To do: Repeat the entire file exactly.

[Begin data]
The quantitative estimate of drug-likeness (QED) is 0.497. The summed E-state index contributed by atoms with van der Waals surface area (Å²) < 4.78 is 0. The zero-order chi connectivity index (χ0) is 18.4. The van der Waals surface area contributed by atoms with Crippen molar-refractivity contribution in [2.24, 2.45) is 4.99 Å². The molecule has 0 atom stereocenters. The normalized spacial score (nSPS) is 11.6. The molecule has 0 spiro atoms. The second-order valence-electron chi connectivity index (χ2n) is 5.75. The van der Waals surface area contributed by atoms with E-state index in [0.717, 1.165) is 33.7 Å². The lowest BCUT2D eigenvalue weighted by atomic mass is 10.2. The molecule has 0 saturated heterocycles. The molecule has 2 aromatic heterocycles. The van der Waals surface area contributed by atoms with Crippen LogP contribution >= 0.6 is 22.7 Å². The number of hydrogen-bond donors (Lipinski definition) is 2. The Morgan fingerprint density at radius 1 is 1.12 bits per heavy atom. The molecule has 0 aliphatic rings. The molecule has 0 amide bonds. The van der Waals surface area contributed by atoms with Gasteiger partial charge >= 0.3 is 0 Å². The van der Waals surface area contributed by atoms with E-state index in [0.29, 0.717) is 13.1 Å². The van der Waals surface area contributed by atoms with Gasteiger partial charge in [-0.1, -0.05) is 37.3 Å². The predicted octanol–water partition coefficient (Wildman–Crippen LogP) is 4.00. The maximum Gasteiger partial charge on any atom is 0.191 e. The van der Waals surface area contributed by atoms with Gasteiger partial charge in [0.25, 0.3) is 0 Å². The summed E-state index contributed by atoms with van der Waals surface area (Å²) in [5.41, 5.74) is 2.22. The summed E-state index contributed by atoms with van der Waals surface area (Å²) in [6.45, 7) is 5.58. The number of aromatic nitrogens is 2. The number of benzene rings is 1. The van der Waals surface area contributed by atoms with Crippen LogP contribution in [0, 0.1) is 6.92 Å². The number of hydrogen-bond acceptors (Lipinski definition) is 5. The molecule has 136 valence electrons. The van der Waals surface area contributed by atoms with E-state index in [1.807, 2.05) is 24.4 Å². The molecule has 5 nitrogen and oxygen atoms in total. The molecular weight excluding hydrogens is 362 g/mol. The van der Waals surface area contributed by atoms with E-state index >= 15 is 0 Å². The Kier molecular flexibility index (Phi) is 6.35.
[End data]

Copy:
The quantitative estimate of drug-likeness (QED) is 0.497. The summed E-state index contributed by atoms with van der Waals surface area (Å²) < 4.78 is 0. The zero-order chi connectivity index (χ0) is 18.4. The van der Waals surface area contributed by atoms with Crippen molar-refractivity contribution in [2.24, 2.45) is 4.99 Å². The molecule has 0 atom stereocenters. The normalized spacial score (nSPS) is 11.6. The molecule has 0 spiro atoms. The second-order valence-electron chi connectivity index (χ2n) is 5.75. The van der Waals surface area contributed by atoms with E-state index in [0.717, 1.165) is 33.7 Å². The lowest BCUT2D eigenvalue weighted by atomic mass is 10.2. The molecule has 0 saturated heterocycles. The molecule has 2 aromatic heterocycles. The van der Waals surface area contributed by atoms with Crippen LogP contribution >= 0.6 is 22.7 Å². The number of hydrogen-bond donors (Lipinski definition) is 2. The Morgan fingerprint density at radius 1 is 1.12 bits per heavy atom. The molecule has 0 aliphatic rings. The molecule has 0 amide bonds. The van der Waals surface area contributed by atoms with Gasteiger partial charge >= 0.3 is 0 Å². The van der Waals surface area contributed by atoms with E-state index in [0.29, 0.717) is 13.1 Å². The van der Waals surface area contributed by atoms with Gasteiger partial charge in [-0.1, -0.05) is 37.3 Å². The predicted octanol–water partition coefficient (Wildman–Crippen LogP) is 4.00. The maximum Gasteiger partial charge on any atom is 0.191 e. The van der Waals surface area contributed by atoms with Gasteiger partial charge in [0.25, 0.3) is 0 Å². The summed E-state index contributed by atoms with van der Waals surface area (Å²) in [5.41, 5.74) is 2.22. The summed E-state index contributed by atoms with van der Waals surface area (Å²) in [6.45, 7) is 5.58. The number of aromatic nitrogens is 2. The number of benzene rings is 1. The van der Waals surface area contributed by atoms with Crippen LogP contribution in [0, 0.1) is 6.92 Å². The number of hydrogen-bond acceptors (Lipinski definition) is 5. The molecule has 136 valence electrons. The van der Waals surface area contributed by atoms with E-state index in [1.807, 2.05) is 24.4 Å². The molecule has 5 nitrogen and oxygen atoms in total. The molecular weight excluding hydrogens is 362 g/mol. The van der Waals surface area contributed by atoms with E-state index >= 15 is 0 Å². The Kier molecular flexibility index (Phi) is 6.35.